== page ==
Looking back it seems to me that any one of the following could have provided a healthier, more certain, and shorter path to practice success.

  1. Having business in my family tree.
  2. Taking business, management, and leadership courses pre-dental.
  3. Dental school bringing in practicing dentists (preferably non-faculty) to discuss the business of dentistry.
  4. Seeking out a dentist business mentor while in dental school.
  5. Seeking out a dentist business mentor in the early years after dental school and beyond.
  6. Undertaking personal development training early in my career, learning more about human nature, and becoming a more powerful person so I could be a more powerful dentist leader.
  7. Getting in front of world class leaders.
  8. Reading many books throughout the early years about leadership, management, marketing, advertising, innovation, personal development, etc.

Recently, I met a newly graduated dentist who related that she learned nothing about the business of dentistry during dental school. The guest speakers were all non-dentists with a personal agenda to sell the graduating students a service or a product, and she felt completely confused about how to weigh the practice options in front of her. Guess the same problems do persist today.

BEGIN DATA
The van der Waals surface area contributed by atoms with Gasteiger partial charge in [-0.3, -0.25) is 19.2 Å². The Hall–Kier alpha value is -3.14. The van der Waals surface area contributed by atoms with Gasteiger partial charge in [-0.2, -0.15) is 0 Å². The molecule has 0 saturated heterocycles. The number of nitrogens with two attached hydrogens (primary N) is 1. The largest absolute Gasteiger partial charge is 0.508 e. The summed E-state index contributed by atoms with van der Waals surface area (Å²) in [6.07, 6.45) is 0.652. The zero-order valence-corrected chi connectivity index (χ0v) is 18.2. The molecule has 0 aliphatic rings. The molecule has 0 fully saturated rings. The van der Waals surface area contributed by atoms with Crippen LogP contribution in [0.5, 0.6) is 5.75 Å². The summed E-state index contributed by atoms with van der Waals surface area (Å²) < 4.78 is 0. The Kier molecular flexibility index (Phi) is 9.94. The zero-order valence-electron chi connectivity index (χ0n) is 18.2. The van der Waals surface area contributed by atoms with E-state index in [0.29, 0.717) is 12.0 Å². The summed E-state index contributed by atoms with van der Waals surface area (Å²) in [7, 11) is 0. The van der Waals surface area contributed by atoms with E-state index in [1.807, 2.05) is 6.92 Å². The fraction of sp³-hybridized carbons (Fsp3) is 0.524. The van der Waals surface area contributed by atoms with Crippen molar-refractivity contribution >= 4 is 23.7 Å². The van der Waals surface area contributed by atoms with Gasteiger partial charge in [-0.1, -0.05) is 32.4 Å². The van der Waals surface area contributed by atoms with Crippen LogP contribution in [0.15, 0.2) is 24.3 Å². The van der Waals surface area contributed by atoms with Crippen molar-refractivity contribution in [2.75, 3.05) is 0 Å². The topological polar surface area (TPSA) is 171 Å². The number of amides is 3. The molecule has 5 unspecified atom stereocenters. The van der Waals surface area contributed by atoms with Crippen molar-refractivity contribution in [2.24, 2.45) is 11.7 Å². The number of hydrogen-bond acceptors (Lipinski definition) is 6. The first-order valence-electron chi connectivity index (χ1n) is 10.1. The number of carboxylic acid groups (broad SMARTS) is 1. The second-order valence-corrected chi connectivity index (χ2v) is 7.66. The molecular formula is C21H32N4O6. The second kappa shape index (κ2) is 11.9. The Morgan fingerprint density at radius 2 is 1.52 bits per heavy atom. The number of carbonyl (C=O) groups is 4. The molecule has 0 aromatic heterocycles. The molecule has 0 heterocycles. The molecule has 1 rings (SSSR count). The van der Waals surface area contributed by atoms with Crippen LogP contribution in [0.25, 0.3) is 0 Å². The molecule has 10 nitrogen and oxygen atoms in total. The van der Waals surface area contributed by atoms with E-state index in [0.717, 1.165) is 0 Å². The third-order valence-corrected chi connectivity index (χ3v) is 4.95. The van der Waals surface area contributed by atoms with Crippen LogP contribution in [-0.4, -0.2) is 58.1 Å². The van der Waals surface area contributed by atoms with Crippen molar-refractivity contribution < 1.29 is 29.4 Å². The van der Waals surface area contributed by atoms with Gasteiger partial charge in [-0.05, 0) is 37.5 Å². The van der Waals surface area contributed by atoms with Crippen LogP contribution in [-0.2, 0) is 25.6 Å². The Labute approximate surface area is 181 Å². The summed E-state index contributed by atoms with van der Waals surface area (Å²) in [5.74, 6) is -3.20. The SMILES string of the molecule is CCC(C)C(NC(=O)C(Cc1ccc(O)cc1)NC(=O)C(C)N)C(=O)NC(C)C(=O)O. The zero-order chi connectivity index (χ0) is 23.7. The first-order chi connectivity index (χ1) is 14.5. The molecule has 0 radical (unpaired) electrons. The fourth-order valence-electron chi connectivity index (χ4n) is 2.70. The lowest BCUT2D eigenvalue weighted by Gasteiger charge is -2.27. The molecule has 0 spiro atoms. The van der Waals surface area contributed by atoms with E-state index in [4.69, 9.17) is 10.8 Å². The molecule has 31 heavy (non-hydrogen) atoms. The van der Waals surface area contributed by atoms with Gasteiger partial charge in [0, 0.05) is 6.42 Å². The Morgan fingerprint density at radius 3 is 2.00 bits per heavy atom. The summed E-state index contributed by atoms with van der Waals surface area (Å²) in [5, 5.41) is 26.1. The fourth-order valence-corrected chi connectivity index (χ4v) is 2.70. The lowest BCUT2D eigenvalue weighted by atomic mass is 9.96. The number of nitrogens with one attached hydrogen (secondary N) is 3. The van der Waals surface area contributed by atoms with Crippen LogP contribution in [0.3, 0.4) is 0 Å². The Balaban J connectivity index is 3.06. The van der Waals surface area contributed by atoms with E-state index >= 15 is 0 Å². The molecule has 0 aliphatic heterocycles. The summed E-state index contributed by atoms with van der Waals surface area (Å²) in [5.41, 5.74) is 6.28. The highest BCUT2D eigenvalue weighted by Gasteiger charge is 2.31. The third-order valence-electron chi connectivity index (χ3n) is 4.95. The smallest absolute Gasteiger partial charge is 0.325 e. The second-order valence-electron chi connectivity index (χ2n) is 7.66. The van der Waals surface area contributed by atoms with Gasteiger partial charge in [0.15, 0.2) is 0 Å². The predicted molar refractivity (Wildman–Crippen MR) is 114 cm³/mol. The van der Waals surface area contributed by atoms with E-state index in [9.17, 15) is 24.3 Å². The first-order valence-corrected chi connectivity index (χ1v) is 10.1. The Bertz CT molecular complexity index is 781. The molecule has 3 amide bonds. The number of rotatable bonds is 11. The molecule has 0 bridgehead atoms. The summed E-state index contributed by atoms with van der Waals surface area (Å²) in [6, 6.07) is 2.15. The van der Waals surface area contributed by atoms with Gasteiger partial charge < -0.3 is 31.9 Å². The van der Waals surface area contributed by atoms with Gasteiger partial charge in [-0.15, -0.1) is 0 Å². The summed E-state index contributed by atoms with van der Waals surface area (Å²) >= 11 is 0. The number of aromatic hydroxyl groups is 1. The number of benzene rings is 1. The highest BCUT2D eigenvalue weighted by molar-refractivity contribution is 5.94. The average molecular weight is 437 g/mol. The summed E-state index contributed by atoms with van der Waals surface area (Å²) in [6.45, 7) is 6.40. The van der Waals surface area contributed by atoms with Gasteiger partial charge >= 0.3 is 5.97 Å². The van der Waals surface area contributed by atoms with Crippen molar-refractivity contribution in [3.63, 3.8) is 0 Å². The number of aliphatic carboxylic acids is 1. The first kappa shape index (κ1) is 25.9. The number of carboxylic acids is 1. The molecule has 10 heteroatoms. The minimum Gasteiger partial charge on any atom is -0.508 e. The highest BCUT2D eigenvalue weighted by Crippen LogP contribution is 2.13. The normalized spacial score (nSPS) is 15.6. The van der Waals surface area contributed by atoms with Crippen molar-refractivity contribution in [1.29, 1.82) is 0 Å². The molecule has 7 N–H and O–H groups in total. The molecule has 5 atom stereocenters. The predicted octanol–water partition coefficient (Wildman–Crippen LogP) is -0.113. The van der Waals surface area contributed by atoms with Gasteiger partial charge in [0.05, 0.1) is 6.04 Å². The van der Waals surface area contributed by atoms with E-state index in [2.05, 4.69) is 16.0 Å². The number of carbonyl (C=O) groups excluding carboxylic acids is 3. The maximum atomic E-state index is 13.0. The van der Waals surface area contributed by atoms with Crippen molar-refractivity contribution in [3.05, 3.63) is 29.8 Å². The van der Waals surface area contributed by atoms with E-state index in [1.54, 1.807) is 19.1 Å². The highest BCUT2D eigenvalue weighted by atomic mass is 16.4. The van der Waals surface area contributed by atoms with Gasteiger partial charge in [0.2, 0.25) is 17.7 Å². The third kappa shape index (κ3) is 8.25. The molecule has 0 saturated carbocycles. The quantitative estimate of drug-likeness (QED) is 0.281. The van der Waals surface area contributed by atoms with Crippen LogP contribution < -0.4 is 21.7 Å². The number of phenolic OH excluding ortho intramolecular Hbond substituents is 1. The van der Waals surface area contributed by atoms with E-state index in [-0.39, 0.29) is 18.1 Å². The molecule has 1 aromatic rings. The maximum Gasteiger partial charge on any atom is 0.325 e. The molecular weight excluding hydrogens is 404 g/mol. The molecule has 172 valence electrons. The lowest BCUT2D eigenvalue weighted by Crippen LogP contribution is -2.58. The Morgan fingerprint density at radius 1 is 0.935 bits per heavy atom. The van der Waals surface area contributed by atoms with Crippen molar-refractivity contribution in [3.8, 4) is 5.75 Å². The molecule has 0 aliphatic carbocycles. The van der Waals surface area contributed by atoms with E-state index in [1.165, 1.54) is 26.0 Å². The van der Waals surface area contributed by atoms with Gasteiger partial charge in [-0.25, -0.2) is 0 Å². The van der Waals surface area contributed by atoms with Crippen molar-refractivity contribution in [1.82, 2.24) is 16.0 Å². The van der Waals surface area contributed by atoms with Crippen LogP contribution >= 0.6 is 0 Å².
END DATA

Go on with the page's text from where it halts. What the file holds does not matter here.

What was your experience in the years following graduation? Smooth sailing or rough waters? How prepared were you for the business of dentistry? What were your biggest setbacks and how could they have been avoided. What would you recommend to dentists to help them navigate their early years? What can we do as a profession to help those new to our profession?

I am particularly interested in pursuing the idea of approaching dental schools with a view to pair up experienced dentists as mentors for those students that are interested in having a coach as they begin their careers.

Dentistry has been very kind to me and many others. However today, according to a recent ADA article, dental students graduate with student loans averaging over $200,000, the same individuals who will step out into a business world that many are ill prepared for.  Wouldn’t it be wonderful to support these young colleagues as they start their careers in our chosen profession?